In Spider-Man, there seem to be five main collectible types: Tokens, JJJ Podcasts, Audio Recordings, Special Photo Ops, and Newspapers. The last four types (podcasts, recordings, photo ops, and newspapers) all fall into the same category of primary sources as the Datapoints and Vantage Points from Horizon. They are fun, world-building elements that offer no benefit to the character, i.e. Spider-Man, in the game, but do give the player a better understanding of the story and the place that the characters in the game occupy. The first type, Tokens, is way more complex, but way more interesting. The tokens in Spider-Man are diverse and numerous, and allow the player to customize the character in unique ways, as well as providing useful world and narrative building information to the player. Certain skills, suits, and gadgets can be unlocked and upgraded based on the number of each kind of token you’ve collected and have “in stock”.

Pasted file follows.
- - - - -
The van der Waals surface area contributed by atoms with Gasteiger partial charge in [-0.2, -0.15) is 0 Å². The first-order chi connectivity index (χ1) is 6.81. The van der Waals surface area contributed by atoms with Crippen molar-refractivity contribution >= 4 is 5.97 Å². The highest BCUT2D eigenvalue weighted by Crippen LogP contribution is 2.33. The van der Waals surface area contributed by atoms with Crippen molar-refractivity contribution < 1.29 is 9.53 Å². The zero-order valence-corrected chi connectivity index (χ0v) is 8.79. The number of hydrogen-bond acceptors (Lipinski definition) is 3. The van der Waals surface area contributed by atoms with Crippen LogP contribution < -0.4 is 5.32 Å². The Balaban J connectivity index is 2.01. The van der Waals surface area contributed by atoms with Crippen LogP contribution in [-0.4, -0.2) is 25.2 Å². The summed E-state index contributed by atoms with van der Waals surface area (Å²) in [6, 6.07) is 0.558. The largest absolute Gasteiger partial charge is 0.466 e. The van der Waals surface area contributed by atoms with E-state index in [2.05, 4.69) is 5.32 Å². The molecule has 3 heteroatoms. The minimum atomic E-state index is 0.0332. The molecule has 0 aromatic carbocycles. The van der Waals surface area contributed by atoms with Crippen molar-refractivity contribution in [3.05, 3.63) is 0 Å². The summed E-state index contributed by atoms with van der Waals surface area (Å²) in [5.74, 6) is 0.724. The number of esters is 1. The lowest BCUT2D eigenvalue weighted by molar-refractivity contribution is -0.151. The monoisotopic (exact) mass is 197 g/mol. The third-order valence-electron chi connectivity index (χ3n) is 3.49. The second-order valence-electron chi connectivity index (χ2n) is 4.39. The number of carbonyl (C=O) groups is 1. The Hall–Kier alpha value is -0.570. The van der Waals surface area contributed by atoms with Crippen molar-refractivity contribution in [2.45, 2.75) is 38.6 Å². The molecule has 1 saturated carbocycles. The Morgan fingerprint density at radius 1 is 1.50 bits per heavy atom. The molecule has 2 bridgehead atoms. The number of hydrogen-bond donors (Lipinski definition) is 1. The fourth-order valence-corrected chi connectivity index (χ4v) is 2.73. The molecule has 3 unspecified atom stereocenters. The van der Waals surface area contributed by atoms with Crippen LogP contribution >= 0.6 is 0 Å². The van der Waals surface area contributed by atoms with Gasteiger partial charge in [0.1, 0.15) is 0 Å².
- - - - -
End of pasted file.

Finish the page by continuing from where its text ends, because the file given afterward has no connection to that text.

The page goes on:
But what’s unique about these tokens and what separates these collectibles from the primary source collectibles above as well as from all the Horizon collectibles is their interactivity and player involvement in earning them. The keyword here being “earning”. To give a couple examples, to find and earn Landmark tokens, you have travel to the Manhattan landmark it tells you to and take a picture of it with your in-game camera. To find and earn Research Tokens, you have to complete diverse mini-games that require players to practice certain skills (e.g. ground pounds, controlled swinging) while learning more about Peter’s pal, Harry Osborn, and his backstory. Essentially, the tokens are more fully tied to a system of achievements and world-building that feel very integrated in the collectible system as well as in the game as a whole.

ENCOURAGING COMPLETIONISM